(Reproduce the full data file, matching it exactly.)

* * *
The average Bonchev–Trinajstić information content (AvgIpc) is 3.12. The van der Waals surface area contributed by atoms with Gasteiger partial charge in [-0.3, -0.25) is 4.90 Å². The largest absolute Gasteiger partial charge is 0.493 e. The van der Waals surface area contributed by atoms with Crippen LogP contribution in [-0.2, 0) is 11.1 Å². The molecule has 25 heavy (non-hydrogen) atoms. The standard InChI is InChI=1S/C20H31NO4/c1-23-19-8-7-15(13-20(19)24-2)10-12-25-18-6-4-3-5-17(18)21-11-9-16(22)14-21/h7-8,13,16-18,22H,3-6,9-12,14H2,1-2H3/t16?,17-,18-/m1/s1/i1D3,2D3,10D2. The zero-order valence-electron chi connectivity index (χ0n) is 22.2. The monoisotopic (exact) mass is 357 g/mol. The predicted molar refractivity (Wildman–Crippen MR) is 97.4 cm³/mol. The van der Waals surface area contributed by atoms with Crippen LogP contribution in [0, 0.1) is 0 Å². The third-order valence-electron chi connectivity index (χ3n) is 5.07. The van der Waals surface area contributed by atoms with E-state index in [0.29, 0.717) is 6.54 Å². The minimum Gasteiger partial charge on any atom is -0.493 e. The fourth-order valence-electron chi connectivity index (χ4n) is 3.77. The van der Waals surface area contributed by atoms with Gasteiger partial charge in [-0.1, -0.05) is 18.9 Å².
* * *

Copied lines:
The average Bonchev–Trinajstić information content (AvgIpc) is 3.12. The van der Waals surface area contributed by atoms with Gasteiger partial charge in [-0.3, -0.25) is 4.90 Å². The largest absolute Gasteiger partial charge is 0.493 e. The van der Waals surface area contributed by atoms with Crippen LogP contribution in [-0.2, 0) is 11.1 Å². The molecule has 25 heavy (non-hydrogen) atoms. The standard InChI is InChI=1S/C20H31NO4/c1-23-19-8-7-15(13-20(19)24-2)10-12-25-18-6-4-3-5-17(18)21-11-9-16(22)14-21/h7-8,13,16-18,22H,3-6,9-12,14H2,1-2H3/t16?,17-,18-/m1/s1/i1D3,2D3,10D2. The zero-order valence-electron chi connectivity index (χ0n) is 22.2. The monoisotopic (exact) mass is 357 g/mol. The predicted molar refractivity (Wildman–Crippen MR) is 97.4 cm³/mol. The van der Waals surface area contributed by atoms with Crippen LogP contribution in [0, 0.1) is 0 Å². The third-order valence-electron chi connectivity index (χ3n) is 5.07. The van der Waals surface area contributed by atoms with E-state index in [0.29, 0.717) is 6.54 Å². The minimum Gasteiger partial charge on any atom is -0.493 e. The fourth-order valence-electron chi connectivity index (χ4n) is 3.77. The van der Waals surface area contributed by atoms with Gasteiger partial charge in [-0.1, -0.05) is 18.9 Å².